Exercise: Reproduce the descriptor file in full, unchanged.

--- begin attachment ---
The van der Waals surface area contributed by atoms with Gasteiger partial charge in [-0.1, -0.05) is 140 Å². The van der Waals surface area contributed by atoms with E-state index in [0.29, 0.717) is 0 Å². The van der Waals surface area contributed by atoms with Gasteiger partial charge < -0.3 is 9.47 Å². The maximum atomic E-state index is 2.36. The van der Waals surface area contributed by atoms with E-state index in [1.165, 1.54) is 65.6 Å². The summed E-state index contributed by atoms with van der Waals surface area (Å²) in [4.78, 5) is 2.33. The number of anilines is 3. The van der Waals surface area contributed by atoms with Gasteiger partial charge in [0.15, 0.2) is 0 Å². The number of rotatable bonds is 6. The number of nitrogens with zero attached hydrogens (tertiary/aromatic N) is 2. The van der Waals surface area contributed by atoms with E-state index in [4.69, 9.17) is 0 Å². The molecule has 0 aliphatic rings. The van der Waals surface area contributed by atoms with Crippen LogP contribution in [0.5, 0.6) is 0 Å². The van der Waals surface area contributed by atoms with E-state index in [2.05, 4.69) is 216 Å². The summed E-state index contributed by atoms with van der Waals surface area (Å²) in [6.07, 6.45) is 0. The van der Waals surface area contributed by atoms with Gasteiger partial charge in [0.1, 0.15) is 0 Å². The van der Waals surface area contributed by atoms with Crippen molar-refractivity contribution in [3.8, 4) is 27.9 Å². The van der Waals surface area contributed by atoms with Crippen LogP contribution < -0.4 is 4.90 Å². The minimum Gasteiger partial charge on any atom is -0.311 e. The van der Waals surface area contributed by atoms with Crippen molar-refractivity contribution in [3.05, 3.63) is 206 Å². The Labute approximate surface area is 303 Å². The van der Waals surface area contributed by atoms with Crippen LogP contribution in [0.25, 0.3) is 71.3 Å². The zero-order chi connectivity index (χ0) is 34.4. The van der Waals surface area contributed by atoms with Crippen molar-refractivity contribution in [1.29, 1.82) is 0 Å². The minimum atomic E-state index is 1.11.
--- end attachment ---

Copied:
The van der Waals surface area contributed by atoms with Gasteiger partial charge in [-0.1, -0.05) is 140 Å². The van der Waals surface area contributed by atoms with E-state index in [0.29, 0.717) is 0 Å². The van der Waals surface area contributed by atoms with Gasteiger partial charge < -0.3 is 9.47 Å². The maximum atomic E-state index is 2.36. The van der Waals surface area contributed by atoms with E-state index in [1.165, 1.54) is 65.6 Å². The summed E-state index contributed by atoms with van der Waals surface area (Å²) in [4.78, 5) is 2.33. The number of anilines is 3. The van der Waals surface area contributed by atoms with Gasteiger partial charge in [0.15, 0.2) is 0 Å². The number of rotatable bonds is 6. The number of nitrogens with zero attached hydrogens (tertiary/aromatic N) is 2. The van der Waals surface area contributed by atoms with E-state index in [4.69, 9.17) is 0 Å². The molecule has 0 aliphatic rings. The van der Waals surface area contributed by atoms with Crippen LogP contribution in [0.5, 0.6) is 0 Å². The van der Waals surface area contributed by atoms with E-state index in [2.05, 4.69) is 216 Å². The summed E-state index contributed by atoms with van der Waals surface area (Å²) in [6.07, 6.45) is 0. The van der Waals surface area contributed by atoms with Gasteiger partial charge in [0.1, 0.15) is 0 Å². The van der Waals surface area contributed by atoms with Crippen molar-refractivity contribution in [3.8, 4) is 27.9 Å². The van der Waals surface area contributed by atoms with Crippen LogP contribution < -0.4 is 4.90 Å². The minimum Gasteiger partial charge on any atom is -0.311 e. The van der Waals surface area contributed by atoms with Crippen molar-refractivity contribution in [3.05, 3.63) is 206 Å². The Labute approximate surface area is 303 Å². The van der Waals surface area contributed by atoms with Crippen LogP contribution in [0.25, 0.3) is 71.3 Å². The zero-order chi connectivity index (χ0) is 34.4. The van der Waals surface area contributed by atoms with Crippen molar-refractivity contribution in [1.29, 1.82) is 0 Å². The minimum atomic E-state index is 1.11.